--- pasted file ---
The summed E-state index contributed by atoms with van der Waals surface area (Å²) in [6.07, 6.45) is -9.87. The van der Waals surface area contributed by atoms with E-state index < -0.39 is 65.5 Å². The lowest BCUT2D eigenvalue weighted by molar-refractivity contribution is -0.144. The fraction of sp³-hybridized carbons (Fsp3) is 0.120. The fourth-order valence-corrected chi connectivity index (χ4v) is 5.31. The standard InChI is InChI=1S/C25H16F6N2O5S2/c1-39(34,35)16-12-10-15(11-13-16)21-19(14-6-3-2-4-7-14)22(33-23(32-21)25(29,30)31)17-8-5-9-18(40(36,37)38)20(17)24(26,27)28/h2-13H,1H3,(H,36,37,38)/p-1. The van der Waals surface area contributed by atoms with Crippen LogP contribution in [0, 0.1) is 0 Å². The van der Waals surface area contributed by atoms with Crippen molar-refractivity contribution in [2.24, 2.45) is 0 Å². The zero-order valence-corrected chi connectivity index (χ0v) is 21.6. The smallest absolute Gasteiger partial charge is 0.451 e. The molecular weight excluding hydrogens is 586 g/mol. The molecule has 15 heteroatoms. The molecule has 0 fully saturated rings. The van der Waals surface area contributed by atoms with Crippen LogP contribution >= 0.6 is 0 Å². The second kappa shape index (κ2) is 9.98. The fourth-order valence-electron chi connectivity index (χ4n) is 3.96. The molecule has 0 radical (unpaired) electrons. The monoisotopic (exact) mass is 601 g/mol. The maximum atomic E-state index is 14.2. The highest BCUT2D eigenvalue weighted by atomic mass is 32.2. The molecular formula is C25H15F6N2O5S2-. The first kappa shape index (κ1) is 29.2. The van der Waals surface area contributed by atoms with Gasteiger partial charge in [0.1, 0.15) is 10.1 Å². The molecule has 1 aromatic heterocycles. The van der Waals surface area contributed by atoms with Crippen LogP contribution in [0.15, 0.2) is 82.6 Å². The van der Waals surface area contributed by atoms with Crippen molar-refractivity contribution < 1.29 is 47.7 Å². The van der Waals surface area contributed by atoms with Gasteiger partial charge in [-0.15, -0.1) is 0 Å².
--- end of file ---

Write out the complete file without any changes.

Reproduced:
The summed E-state index contributed by atoms with van der Waals surface area (Å²) in [6.07, 6.45) is -9.87. The van der Waals surface area contributed by atoms with E-state index < -0.39 is 65.5 Å². The lowest BCUT2D eigenvalue weighted by molar-refractivity contribution is -0.144. The fraction of sp³-hybridized carbons (Fsp3) is 0.120. The fourth-order valence-corrected chi connectivity index (χ4v) is 5.31. The standard InChI is InChI=1S/C25H16F6N2O5S2/c1-39(34,35)16-12-10-15(11-13-16)21-19(14-6-3-2-4-7-14)22(33-23(32-21)25(29,30)31)17-8-5-9-18(40(36,37)38)20(17)24(26,27)28/h2-13H,1H3,(H,36,37,38)/p-1. The van der Waals surface area contributed by atoms with Crippen LogP contribution in [0, 0.1) is 0 Å². The van der Waals surface area contributed by atoms with Crippen molar-refractivity contribution in [2.24, 2.45) is 0 Å². The zero-order valence-corrected chi connectivity index (χ0v) is 21.6. The smallest absolute Gasteiger partial charge is 0.451 e. The molecular weight excluding hydrogens is 586 g/mol. The molecule has 15 heteroatoms. The molecule has 0 fully saturated rings. The van der Waals surface area contributed by atoms with Crippen LogP contribution >= 0.6 is 0 Å². The second kappa shape index (κ2) is 9.98. The fourth-order valence-electron chi connectivity index (χ4n) is 3.96. The molecule has 0 radical (unpaired) electrons. The monoisotopic (exact) mass is 601 g/mol. The maximum atomic E-state index is 14.2. The highest BCUT2D eigenvalue weighted by atomic mass is 32.2. The molecular formula is C25H15F6N2O5S2-. The first kappa shape index (κ1) is 29.2. The van der Waals surface area contributed by atoms with Gasteiger partial charge in [0.1, 0.15) is 10.1 Å². The molecule has 1 aromatic heterocycles. The van der Waals surface area contributed by atoms with Crippen LogP contribution in [0.15, 0.2) is 82.6 Å². The van der Waals surface area contributed by atoms with Crippen molar-refractivity contribution < 1.29 is 47.7 Å². The van der Waals surface area contributed by atoms with Gasteiger partial charge in [-0.15, -0.1) is 0 Å².